At the time of writing this, the Taliban blitz has resulted in the capture of ninety-two percent of the Afghan landmass and the capture of the Afghan fifth army corps with the billions of dollars in military equipment donated by U.S. taxpayers. Mazar-i-Sharif, an anti-Taliban bastion and the first town to fall to the coalition forces of Northern Alliance and the United States in 2001, has fallen again and is now back in the hands of the Taliban, with the local warlord the anti-Soviet Abdul Rashid Dostum fleeing. Kabul is under siege, with one corps and one commando group being under direct government control. The history of feudal Afghanistan, with cities constantly changing rulers, apparently continue to this day, a blistering end to the twenty years crisis.
Almost like clockwork, however, this new carefully constructed blame game is starting to appear, which blames Americans, especially the administrations of Donald Trump and Joe Biden, for failing to protect and ensure women’s rights in Afghanistan. Curt Mills quipped, justifiably, that Americans shouldn’t be lectured by the Brits on military matters. The cause being that the Economist, wholly incorrigible by the last twenty years, published an article that blames America for doing too little. “Ideally, America would not be withdrawing its forces at all. For several years, with only a few thousand troops who sustained few casualties, it had managed to maintain a stalemate between the Afghan government and the Taliban, thanks largely to air power.” The American presidents are to blame, for listening to what the overwhelming majority of American people desire. “Mr. Trump wanted a quick end to the twenty-year deployment, and President Joe Biden has stuck by that callous decision.”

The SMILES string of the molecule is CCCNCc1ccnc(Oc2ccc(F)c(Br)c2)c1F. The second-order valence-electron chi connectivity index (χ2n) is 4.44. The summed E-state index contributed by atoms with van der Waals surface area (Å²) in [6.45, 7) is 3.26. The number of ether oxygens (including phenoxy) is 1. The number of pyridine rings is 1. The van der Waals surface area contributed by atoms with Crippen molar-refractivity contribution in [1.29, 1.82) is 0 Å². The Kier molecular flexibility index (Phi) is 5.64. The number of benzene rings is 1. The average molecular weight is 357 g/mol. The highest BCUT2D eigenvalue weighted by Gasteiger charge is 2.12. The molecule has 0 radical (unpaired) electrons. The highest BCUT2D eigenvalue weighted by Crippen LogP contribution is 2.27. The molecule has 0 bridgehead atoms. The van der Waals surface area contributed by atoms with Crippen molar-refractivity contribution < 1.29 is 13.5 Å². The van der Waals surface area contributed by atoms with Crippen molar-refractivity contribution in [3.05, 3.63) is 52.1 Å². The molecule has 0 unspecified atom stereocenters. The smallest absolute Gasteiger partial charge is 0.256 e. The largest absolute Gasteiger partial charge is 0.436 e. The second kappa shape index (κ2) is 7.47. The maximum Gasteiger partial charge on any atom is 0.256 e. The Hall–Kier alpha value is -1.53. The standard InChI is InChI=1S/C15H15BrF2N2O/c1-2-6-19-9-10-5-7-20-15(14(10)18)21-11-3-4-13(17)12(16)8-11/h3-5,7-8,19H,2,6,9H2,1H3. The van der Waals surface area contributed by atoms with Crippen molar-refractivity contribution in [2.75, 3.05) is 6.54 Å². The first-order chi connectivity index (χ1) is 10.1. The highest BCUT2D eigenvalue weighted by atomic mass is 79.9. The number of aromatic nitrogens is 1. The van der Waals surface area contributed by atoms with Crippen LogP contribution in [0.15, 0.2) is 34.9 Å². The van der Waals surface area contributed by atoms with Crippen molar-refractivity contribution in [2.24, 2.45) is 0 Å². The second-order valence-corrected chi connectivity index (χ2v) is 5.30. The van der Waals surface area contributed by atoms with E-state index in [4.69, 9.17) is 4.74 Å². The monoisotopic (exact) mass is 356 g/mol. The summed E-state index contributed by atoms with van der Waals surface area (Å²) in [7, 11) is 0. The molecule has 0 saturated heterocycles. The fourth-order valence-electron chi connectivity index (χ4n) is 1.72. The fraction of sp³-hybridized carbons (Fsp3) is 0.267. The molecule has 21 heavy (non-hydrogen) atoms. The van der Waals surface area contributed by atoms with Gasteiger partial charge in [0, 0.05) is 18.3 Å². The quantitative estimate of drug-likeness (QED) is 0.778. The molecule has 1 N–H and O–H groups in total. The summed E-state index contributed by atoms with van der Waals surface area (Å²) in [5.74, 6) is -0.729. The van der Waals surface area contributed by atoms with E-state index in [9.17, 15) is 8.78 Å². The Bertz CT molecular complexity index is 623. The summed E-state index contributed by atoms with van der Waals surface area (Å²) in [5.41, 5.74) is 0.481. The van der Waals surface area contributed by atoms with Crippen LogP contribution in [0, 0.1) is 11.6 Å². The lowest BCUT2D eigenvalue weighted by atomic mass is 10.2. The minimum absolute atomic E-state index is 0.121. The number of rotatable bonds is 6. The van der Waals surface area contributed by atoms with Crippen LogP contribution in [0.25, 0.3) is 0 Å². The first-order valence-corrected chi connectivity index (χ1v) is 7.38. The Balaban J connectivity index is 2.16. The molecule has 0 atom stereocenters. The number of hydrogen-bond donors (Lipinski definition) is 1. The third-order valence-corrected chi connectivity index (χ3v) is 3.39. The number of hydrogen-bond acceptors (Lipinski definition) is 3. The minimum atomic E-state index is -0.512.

Never mind how unsubstantiated this claim is. The Afghan army melted away because an army needs a vision to fight. What were the Afghan army fighting for? Democracy and liberalism are alien to that place, and most of the foot soldiers probably identify with the Taliban and their harsh legitimacy. The idea that keeping five thousand American soldiers would have sorted that is frankly clownish. The soldiers were there without casualty because there was a negotiation going on and the peace was temporary and contingent on the withdrawal of Western troops. At the first risk of that being cancelled, the only option would have been to counter escalate against the inevitable Taliban blitz. There never was going to be a status quo with five thousand troops.
But it’s not just the Economist. The Wall Street Journal editorial board blamed Trump and Biden, and not the mighty three hundred thousand strong Afghan army for its collapse, writing, “Both men were so determined to get political credit for bringing the troops home that they failed to face the consequences.” Fred Kagan of the American Enterprise Insistute laments in the pages of the New York Times that America chose not to defend Afghanistan, as does Bill Kristol on Twitter. Most bizarrely, the president of the Open Society Foundation wrote an op-ed, on how we should continue the struggle against misogynistic Taliban. How to do that? “…donor governments and private funders must back the local Afghan groups and individuals who have been courageously speaking up for good governance, the rule of law and human rights. They include women’s groups, independent journalists, and voices representing religious and ethnic minorities whose views must be reflected in any negotiation between the government and the Taliban.” One needs a heart of stone not to laugh, to see all the talks of “empowered women and civil society,” facing the reality of what actual power looks like.